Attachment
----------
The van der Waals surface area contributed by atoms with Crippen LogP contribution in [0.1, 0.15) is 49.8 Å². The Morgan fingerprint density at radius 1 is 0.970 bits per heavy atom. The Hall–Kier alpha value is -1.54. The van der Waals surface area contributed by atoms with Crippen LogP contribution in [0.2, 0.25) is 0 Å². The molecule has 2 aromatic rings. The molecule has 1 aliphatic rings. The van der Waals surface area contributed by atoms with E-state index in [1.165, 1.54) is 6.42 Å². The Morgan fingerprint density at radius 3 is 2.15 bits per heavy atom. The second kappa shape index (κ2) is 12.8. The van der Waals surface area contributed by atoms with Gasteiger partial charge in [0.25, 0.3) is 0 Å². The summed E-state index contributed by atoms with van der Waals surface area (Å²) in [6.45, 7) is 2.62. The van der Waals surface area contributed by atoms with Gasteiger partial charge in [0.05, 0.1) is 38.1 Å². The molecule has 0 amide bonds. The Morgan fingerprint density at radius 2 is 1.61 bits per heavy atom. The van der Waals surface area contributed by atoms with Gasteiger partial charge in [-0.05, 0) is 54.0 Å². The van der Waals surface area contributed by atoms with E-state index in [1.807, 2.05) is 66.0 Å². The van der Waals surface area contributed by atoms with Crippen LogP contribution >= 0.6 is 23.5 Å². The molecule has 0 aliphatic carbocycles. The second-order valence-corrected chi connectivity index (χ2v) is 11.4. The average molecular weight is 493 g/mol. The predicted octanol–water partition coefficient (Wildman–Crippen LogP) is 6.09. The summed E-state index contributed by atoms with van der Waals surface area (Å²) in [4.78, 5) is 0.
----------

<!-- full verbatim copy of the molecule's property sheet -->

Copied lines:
The van der Waals surface area contributed by atoms with Crippen LogP contribution in [0.1, 0.15) is 49.8 Å². The Morgan fingerprint density at radius 1 is 0.970 bits per heavy atom. The Hall–Kier alpha value is -1.54. The van der Waals surface area contributed by atoms with Crippen LogP contribution in [0.2, 0.25) is 0 Å². The molecule has 2 aromatic rings. The molecule has 1 aliphatic rings. The van der Waals surface area contributed by atoms with E-state index in [1.165, 1.54) is 6.42 Å². The Morgan fingerprint density at radius 3 is 2.15 bits per heavy atom. The second kappa shape index (κ2) is 12.8. The van der Waals surface area contributed by atoms with Gasteiger partial charge in [0.25, 0.3) is 0 Å². The summed E-state index contributed by atoms with van der Waals surface area (Å²) in [6.45, 7) is 2.62. The van der Waals surface area contributed by atoms with Gasteiger partial charge in [0.05, 0.1) is 38.1 Å². The molecule has 0 amide bonds. The Morgan fingerprint density at radius 2 is 1.61 bits per heavy atom. The van der Waals surface area contributed by atoms with Gasteiger partial charge in [-0.05, 0) is 54.0 Å². The van der Waals surface area contributed by atoms with E-state index in [1.807, 2.05) is 66.0 Å². The van der Waals surface area contributed by atoms with Crippen LogP contribution >= 0.6 is 23.5 Å². The molecule has 0 aliphatic carbocycles. The second-order valence-corrected chi connectivity index (χ2v) is 11.4. The average molecular weight is 493 g/mol. The predicted octanol–water partition coefficient (Wildman–Crippen LogP) is 6.09. The summed E-state index contributed by atoms with van der Waals surface area (Å²) in [4.78, 5) is 0.